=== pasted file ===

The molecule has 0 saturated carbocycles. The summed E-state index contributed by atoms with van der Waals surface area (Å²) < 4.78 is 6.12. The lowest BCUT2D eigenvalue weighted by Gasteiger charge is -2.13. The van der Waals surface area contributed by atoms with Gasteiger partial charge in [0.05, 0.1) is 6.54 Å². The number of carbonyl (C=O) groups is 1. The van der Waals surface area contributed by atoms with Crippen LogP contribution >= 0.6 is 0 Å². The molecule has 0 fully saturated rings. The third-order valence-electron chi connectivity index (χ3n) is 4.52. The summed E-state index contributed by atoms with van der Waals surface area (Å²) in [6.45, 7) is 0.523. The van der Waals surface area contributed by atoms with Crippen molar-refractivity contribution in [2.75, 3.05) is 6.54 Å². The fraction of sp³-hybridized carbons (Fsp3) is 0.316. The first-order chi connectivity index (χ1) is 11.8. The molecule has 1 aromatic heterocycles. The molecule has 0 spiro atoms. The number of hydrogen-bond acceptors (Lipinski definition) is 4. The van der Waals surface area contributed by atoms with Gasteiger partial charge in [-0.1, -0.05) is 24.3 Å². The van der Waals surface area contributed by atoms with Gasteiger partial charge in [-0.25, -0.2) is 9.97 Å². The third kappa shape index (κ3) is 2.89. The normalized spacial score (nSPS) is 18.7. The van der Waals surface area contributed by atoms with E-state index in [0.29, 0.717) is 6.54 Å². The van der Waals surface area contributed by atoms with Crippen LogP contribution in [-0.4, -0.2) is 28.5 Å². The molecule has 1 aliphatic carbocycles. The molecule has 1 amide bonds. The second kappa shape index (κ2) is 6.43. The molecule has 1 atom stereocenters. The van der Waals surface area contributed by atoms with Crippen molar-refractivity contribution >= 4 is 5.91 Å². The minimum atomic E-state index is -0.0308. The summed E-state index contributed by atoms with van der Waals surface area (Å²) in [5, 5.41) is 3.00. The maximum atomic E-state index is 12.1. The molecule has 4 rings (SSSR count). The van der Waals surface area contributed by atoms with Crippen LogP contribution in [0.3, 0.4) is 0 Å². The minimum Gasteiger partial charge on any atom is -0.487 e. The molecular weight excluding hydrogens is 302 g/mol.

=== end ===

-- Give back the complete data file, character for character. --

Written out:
The molecule has 0 saturated carbocycles. The summed E-state index contributed by atoms with van der Waals surface area (Å²) < 4.78 is 6.12. The lowest BCUT2D eigenvalue weighted by Gasteiger charge is -2.13. The van der Waals surface area contributed by atoms with Gasteiger partial charge in [0.05, 0.1) is 6.54 Å². The number of carbonyl (C=O) groups is 1. The van der Waals surface area contributed by atoms with Crippen LogP contribution >= 0.6 is 0 Å². The molecule has 0 fully saturated rings. The third-order valence-electron chi connectivity index (χ3n) is 4.52. The summed E-state index contributed by atoms with van der Waals surface area (Å²) in [6.45, 7) is 0.523. The van der Waals surface area contributed by atoms with Crippen molar-refractivity contribution in [2.75, 3.05) is 6.54 Å². The fraction of sp³-hybridized carbons (Fsp3) is 0.316. The first-order chi connectivity index (χ1) is 11.8. The molecule has 1 aromatic heterocycles. The molecule has 0 spiro atoms. The number of hydrogen-bond acceptors (Lipinski definition) is 4. The van der Waals surface area contributed by atoms with Gasteiger partial charge in [-0.1, -0.05) is 24.3 Å². The van der Waals surface area contributed by atoms with Gasteiger partial charge in [-0.25, -0.2) is 9.97 Å². The third kappa shape index (κ3) is 2.89. The normalized spacial score (nSPS) is 18.7. The van der Waals surface area contributed by atoms with E-state index in [0.29, 0.717) is 6.54 Å². The van der Waals surface area contributed by atoms with Crippen LogP contribution in [-0.4, -0.2) is 28.5 Å². The molecule has 1 aliphatic carbocycles. The molecule has 1 amide bonds. The second kappa shape index (κ2) is 6.43. The molecule has 1 atom stereocenters. The van der Waals surface area contributed by atoms with Crippen molar-refractivity contribution >= 4 is 5.91 Å². The minimum atomic E-state index is -0.0308. The summed E-state index contributed by atoms with van der Waals surface area (Å²) in [5, 5.41) is 3.00. The maximum atomic E-state index is 12.1. The molecule has 4 rings (SSSR count). The van der Waals surface area contributed by atoms with Crippen LogP contribution in [0.3, 0.4) is 0 Å². The minimum Gasteiger partial charge on any atom is -0.487 e. The molecular weight excluding hydrogens is 302 g/mol.